If you are unfamiliar with the economic theory of the Paradox of Thrift, the shorthand version says that: even though you undertake to do the right thing financially, you could still end up being financially punished.
In a recent CNN town hall event for Democratic Presidential hopefuls, Senator Elizabeth Warren, promised she would cancel up to $50,000 in student loan debt for 42 million Americans. That promise is on her website. Of course, she isn’t the only one demanding we tackle student debt.
An article by Lindsey Burke at the Heritage Foundation outlines many reasons why this policy is not the ‘good thing’ it may seem. And she is far from alone in that view.
Burke’s article highlights the work of a number of academics and organizations, including the think tank The Urban Institute, which show why and how this is bad policy. The Institute found that most student debt is held by the wealthiest families and individuals:
“The top 25% of American households by income hold nearly half of all student debt—and the bottom 25% holds just a tenth of it.”
The study further points out that while those with an Associate Degree represent 33 per cent of student loan borrowers they have only 18 per cent of total student debt. For those with Bachelor Degrees, the figures are 32 percent of borrowers and 25 percent of the debt. While those who undertook graduate degrees represent 35 per cent of total borrowers but 57 per cent of the total student debt.
If you care to read around the issue it becomes even more interesting.
A research project under the title Opportunity Insights out of Harvard found that roughly one in four of the richest students attend an elite college. Or, to put it another way, at 38 colleges in America, including five in the Ivy League, more students came from the top 1 percent of the income scale than from the entire bottom 60 percent.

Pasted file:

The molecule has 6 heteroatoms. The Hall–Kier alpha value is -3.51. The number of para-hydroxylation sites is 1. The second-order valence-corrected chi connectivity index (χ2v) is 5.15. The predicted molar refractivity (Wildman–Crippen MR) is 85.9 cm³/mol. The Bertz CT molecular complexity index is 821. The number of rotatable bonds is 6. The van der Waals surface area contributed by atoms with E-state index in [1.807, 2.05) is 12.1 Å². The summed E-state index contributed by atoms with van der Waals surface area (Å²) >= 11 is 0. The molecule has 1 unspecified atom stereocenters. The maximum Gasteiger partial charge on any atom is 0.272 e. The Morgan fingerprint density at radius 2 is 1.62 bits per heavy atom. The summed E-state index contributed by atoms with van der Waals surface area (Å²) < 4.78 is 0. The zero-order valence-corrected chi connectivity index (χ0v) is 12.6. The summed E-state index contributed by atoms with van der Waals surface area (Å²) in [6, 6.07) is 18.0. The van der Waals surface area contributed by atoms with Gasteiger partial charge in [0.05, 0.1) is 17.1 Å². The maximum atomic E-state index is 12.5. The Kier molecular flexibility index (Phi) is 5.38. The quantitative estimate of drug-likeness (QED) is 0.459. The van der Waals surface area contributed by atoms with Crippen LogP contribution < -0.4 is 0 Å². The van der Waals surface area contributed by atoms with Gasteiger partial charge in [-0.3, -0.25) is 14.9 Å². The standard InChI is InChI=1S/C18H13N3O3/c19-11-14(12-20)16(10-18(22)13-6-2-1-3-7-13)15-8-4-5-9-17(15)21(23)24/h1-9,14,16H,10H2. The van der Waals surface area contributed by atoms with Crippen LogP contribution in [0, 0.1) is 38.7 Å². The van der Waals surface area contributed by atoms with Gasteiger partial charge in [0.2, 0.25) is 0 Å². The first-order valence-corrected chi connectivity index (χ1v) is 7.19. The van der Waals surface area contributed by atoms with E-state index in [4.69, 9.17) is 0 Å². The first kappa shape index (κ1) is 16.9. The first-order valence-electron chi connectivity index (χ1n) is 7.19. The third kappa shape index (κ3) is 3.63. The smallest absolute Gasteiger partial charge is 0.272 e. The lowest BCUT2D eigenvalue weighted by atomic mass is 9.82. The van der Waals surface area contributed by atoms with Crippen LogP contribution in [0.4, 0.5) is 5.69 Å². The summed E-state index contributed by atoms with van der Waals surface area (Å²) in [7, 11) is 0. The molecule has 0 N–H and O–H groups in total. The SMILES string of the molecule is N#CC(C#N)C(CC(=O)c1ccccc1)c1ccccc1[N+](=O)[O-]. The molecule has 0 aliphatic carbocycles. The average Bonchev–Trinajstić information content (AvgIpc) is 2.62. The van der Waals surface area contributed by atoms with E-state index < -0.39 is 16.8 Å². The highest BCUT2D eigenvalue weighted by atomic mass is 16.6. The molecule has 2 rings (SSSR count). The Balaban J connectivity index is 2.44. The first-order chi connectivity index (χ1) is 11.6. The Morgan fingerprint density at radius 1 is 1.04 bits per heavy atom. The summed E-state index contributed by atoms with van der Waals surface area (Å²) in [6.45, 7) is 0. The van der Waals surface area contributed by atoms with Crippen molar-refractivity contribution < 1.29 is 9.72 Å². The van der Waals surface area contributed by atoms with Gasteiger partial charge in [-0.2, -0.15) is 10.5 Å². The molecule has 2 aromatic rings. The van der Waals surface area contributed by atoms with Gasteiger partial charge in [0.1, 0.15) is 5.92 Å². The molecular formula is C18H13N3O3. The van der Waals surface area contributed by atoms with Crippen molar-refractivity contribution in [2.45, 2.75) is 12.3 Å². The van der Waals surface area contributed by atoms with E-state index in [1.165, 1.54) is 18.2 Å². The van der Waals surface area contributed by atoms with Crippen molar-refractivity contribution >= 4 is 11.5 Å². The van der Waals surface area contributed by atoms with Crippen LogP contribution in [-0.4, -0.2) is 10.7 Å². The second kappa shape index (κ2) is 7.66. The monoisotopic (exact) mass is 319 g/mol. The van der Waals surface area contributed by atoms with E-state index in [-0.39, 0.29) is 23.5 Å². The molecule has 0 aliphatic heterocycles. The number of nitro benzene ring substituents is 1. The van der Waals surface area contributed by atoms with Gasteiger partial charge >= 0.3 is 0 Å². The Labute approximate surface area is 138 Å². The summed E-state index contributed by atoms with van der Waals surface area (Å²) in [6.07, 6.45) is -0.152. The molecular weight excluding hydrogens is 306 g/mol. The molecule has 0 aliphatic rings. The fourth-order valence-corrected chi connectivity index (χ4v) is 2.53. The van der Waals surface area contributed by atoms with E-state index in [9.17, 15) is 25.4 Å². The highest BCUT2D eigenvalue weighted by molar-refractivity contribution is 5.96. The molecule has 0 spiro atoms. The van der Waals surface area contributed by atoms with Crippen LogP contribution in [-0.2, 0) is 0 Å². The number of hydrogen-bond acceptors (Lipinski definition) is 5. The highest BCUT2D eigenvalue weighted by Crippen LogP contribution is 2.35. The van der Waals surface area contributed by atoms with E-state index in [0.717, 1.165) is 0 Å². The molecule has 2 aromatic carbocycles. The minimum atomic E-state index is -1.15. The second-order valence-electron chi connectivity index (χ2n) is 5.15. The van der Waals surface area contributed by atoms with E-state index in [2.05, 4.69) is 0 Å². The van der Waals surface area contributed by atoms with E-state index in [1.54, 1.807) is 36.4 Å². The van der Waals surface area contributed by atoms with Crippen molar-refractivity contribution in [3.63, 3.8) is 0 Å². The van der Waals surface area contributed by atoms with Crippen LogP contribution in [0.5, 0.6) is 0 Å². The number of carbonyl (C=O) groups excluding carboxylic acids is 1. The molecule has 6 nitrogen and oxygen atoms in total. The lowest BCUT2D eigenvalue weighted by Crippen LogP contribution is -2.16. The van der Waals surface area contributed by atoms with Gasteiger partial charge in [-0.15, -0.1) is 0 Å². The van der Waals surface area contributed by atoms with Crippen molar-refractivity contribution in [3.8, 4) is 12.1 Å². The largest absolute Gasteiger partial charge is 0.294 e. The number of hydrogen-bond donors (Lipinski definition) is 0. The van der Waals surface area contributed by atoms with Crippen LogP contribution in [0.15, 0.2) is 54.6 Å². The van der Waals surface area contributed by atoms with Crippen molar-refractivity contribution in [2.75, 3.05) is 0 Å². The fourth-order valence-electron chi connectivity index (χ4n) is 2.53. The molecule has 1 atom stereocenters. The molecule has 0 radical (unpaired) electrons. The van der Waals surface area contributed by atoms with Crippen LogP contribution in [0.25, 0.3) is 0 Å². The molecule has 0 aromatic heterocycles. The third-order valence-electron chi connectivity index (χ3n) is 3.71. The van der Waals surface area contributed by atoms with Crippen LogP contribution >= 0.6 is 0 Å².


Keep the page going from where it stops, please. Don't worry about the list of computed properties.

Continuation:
As Carlo Salerno of CampusLogic points out, students choose to take on college loan debt, and are not assigned that debt. So loan forgiveness “unfairly rewards the person who borrows to get a Ferrari over the one who got a Kia.” That analogy seems spot on. And let’s not forget, debt relief would reward the high-cost inefficient providers as opposed lower cost, nimble innovators.
Also, consider this. A 2018 survey by InsideHigherEd of university admissions leaders found that, “Forty-two percent of admissions directors at private colleges and universities said that legacy status is a factor in admissions decisions at their institutions. The figure at public institutions is only 6 percent.” Keep in mind most of those private institutions constitute the elite, and most expensive, universities in the US.
So what do all these things taken together mean? It leads us back to the paradox of thrift. Some students take the choices they have more seriously than others. They research; they determine what they need to do with the financial resources available to them. They turn their backs on the elite institutions and they very often seek alternative learning pathways or experiences, with defined career goals in sight. What we need is for all students to make serious choices, or at least understand the implications of the choices they make, and have the tools to find the college to help them fulfill those ambitions, or have universities and colleges find them.
There are lots of very good colleges offering reasonably priced programs of study, many work related or employment focused. They represent a good investment with real opportunities for fulfilling employment thereafter. What is more, those more expensive elite colleges are not the be-all and end-all, they are not the only means to a successful, rewarding life and career.
A debt relief scheme would reward those people who didn’t make careful decisions based on cost and outcomes. It would reward those colleges that fail to control their cost base and that offer programs of study which don’t provide value for the cost of study. It would reward those who took the path of least resistance –the legacy students.
Furthermore, it wouldn’t solve the real problem in the higher education sector which is the methods, means and metrics by which people select the institution they wish to study at. This is one of the reasons we have high drop-out rates than ever before, yet prices continue to rise –supply side economics would suggest the opposite should happen.
The key to fixing the higher education market, and ultimately the issue of unusually high personal debt, is enabling students to have the full range of options before them so they can make smarter choices and find the right institution for their career and financial needs. Anything else will merely prolong the dysfunction in the market which harms learners, as well as dynamic, innovative, and cost efficient institutions.